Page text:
Insomniac Games seems to have a good grasp on the game design system for the complex architecture of the PS3, so is should be fair to expect excellent graphics from them. Resistance 2 looks good. There are very few frame rate drops and when they do happen, you are so much in the heat of the battle that you won’t have time to notice. In the opening few levels, the screen tore a few times, but after that, none were to be found. There is a shiny effect to the game. Characters shine, surfaces shine, even dull materials tend to shine. It’s very reminiscent of Gears of War. The textures simply aren’t there. Even during cutscenes, character uniforms have clips and buttons which should have some texture or depth, but don’t, they just lay flat. The same applies during gameplay, the walls have no textures but are simply just pictures on a surface, which is flat. Sand is nothing but flat, rocks do have shape, but nothing that makes them stand out. Graphically the game is great when looking at enemies afar and the giant scope and size of things, but when you get up close to inspect things change dramatically.
The narration of the game has changed completely. Fans of the first will miss the end level cutscenes which starred a female giving a good tie together for levels. This time around the whole story is told by characters in the gameplay. While it’s not a deal breaker, it is something that was memorable and now gone. The weapons sound good. They each have their own touch. Nothing about the sounds of the game stand out but they do solidly hold their own and keep gameplay moving quite well.
Overall the single player campaign is good, but through and through, Insomniac has taunted fans with the multiplayer. This generation of consoles has brought every gamer online to get a taste of whats available. Resistance 2 has boasted its 60 player competitive mode, its 8 player co-op campaign and its whole new taste. Well to fans of the first Resistance’s multiplayer will immediately find out that this game FAILS to hold true to the gameplay of the first. Weapon spawns have been replaced with the weapon selection prior to getting in to the gameplay. The game moves fast, which is similar to the first time. Along with this, some maps are huge. Combine fast gameplay, weapon selection and huge levels and you have the perfect breeding ground for snipers. No weapon has enough range to get a well positioned sniper fast enough to avoid a certain death, except…another sniper. The Carbine, Bullseye and Auger all feel much weaker. The weapons don’t feel at all balanced. Also this time around they have added Beserkers. Simply put they are Call of Duty perks. They can be helpful in tight situations and they can also help the teammates around you. While they are nice, they feel like nothing more than cheap rip offs. Co-op on the other hand is quite fun. Getting yourself and 7 other friends together can be a great way to experience Resistance 2. The difficulty is defintely there and you can at times feel overwhelmed, but good teams can push through the smartest and toughest enemies. All in all the the multiplayer is unique, but not perfect. The multiplayer can be frustrating and fun, but to fans of the first game, its completely different. The multiplayer does well to handle 60 players all doing their own thing, but it can become obivous that 60 players doesn’t equal fun.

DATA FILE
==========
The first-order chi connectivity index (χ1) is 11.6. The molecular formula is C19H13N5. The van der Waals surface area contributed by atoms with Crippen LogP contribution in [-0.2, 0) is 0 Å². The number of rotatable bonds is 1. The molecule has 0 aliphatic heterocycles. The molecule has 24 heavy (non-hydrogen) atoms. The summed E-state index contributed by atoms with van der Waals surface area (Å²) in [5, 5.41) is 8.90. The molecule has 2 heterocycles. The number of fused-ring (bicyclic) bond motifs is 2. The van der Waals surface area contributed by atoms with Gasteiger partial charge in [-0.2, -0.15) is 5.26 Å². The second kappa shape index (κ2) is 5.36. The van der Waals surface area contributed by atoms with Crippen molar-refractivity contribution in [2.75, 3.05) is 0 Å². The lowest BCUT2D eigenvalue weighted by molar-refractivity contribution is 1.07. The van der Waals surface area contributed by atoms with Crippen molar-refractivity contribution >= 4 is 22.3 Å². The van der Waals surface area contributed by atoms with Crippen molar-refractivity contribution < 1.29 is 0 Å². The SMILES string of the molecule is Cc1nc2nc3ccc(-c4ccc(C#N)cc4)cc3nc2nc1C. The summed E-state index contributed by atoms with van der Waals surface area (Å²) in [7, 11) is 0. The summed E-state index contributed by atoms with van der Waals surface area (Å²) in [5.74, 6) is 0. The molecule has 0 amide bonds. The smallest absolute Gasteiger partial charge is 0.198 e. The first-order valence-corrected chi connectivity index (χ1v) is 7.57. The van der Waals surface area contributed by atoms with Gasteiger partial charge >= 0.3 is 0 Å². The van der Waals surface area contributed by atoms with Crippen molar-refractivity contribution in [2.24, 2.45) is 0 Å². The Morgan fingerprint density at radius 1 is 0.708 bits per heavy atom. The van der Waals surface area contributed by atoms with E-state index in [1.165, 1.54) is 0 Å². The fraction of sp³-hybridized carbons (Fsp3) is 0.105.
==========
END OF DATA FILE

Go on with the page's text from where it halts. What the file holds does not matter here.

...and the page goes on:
So everyone already expects big things from Insomniac Games. They have brought us the Ratchet and Clank series, Spyro, and Resistance: Fall of Man. They have proven time and time again they know how to make games, and they know how to make them good. But could this be their shortfall? Has Insomniac become a victim of their own success? Yes and no. Resistance 2 is good, but there are several times you will feel let down, frustrated, confused, awestruck, enlightened, and angry all at the same time. The story line isn’t great but it does hold true to the first game. The multiplayer is huge, but not nessecarily fun. The levels are huge but not greatly detailed. Resistance 2 is a great game for PS3 owners, but as the gaming industry grows and changes, this game won’t be one everyone remembers such as Final Fantasy VII or The Legend of Zelda: Ocarina of Time. With over 400 hours of gameplay to achieve everything possible, the game is a great value. To fans of the first one who don’t want change be wary. To fans of arcade FPS games, this is perfect for you. And to fans of big hype games, you won’t be disappointed.